IN the 18th century, it was widely believed that meteorites found on Earth were pieces of the moon that had been blasted into space by volcanic eruption. We now know that almost all meteorites come from the asteroid belt and that it was the pummelling that the moon received in the early years of the formation of our solar system that allowed some chunks of moon rock to escape the moon’s gravitational influence and, periodically, find their way to Earth.
However, of the tens of thousands of meteorites that have
been found on Earth, only a tiny percentage are of lunar origin
and, as a consequence, these are highly prized.
The US government own almost every gram of the moon
collected by astronauts and around half of the recorded lunar
meteorites are held in national collections, following their
recovery from Antarctica. A May 2 natural history sale* held
by I.M. Chait of Beverly Hills, however,
included a tiny, 19mm wide and 1mm thick fragment from a meteorite
known as Dhofar 280, discovered three years ago
in the Rub' Al Khali desert in Oman and identified as being of
lunar origin by Dr Nazarov of the Vernadsky Institute in Moscow, a
leading researcher in the field. This little slice (pictured twice
life-size top right), is a fragmental breccia
that contains one especially large inclusion of white anorthosite,
a signature mineral of the moon.
Collectors and museums alike were interested in this lunar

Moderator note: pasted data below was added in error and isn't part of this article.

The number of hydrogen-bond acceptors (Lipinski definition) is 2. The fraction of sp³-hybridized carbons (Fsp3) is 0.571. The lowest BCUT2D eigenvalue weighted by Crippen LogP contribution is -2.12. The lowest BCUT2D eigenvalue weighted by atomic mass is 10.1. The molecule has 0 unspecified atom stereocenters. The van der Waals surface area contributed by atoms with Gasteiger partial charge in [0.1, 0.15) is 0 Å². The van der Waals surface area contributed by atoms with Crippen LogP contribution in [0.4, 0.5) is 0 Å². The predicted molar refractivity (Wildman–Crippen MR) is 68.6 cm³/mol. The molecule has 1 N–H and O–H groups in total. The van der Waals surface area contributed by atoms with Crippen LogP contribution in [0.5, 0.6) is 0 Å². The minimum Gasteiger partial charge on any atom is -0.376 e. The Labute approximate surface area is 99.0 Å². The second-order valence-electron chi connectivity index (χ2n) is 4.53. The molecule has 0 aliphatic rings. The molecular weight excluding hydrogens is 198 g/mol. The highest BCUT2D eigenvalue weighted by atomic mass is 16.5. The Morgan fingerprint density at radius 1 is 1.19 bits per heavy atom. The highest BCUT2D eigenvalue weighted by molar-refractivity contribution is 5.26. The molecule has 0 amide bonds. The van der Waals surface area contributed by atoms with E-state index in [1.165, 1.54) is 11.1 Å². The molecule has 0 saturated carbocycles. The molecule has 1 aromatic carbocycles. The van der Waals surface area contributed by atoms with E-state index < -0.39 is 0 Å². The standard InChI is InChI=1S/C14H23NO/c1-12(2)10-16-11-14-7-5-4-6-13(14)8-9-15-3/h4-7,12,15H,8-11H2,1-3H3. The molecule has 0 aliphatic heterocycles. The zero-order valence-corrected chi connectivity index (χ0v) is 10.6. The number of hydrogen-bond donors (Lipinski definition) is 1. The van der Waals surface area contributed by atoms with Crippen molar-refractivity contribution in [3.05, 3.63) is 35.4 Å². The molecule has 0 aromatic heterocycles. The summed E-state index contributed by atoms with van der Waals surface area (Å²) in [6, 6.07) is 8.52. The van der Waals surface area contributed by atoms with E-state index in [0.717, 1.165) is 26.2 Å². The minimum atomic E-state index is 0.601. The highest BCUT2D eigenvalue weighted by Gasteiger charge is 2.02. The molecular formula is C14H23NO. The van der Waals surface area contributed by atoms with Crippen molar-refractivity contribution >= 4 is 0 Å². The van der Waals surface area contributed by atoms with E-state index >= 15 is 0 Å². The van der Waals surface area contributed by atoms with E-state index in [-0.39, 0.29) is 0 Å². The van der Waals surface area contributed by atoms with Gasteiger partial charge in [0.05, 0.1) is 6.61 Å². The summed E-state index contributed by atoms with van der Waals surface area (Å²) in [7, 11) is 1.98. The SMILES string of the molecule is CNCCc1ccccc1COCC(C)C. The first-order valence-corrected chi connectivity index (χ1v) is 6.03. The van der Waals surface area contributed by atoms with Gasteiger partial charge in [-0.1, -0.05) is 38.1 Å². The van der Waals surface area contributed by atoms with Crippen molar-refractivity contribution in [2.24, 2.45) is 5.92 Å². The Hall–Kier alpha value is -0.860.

sliver and it was Ripley's Believe it or Not! group - who spent
over $200,000 in all at the California auction - who secured it at
On March 27 Swanns of New York held
a 'Space Exploration' sale (coincidentally or by design, numbered
2001) in which "flown" articles from the collections of Buzz
Aldrin, Michael Collins, Gordon Cooper and other astronauts were,
as in other Space sales, the major attraction.
A 6in (15cm) square Apollo II Beta
emblem on Teflon-coated fibreglass, signed by Michael Collins, the
command module pilot (and vendor) and by Neil Armstrong and Buzz
Aldrin, who made that historic first landing on the moon in 1969,
was sold for $31,000 (£17,125) and part of a photographic
navigational chart used by Armstrong and Aldrin as they approached
the moon's surface for touchdown in the LEM reached $26,000
The item that I have selected for illustration,
below right, however, is something far more personal - Buzz
Aldrin's toothbrush! A blue Lactona 'Tooth Tip' model, complete
with storage sleeve and blue Velcro patch that designates it as the
property of the LMP, the Lunar Module Pilot and one of the first
two toothbrushes to touch down on the moon's surface, it was sold
for $16,000 (£8840).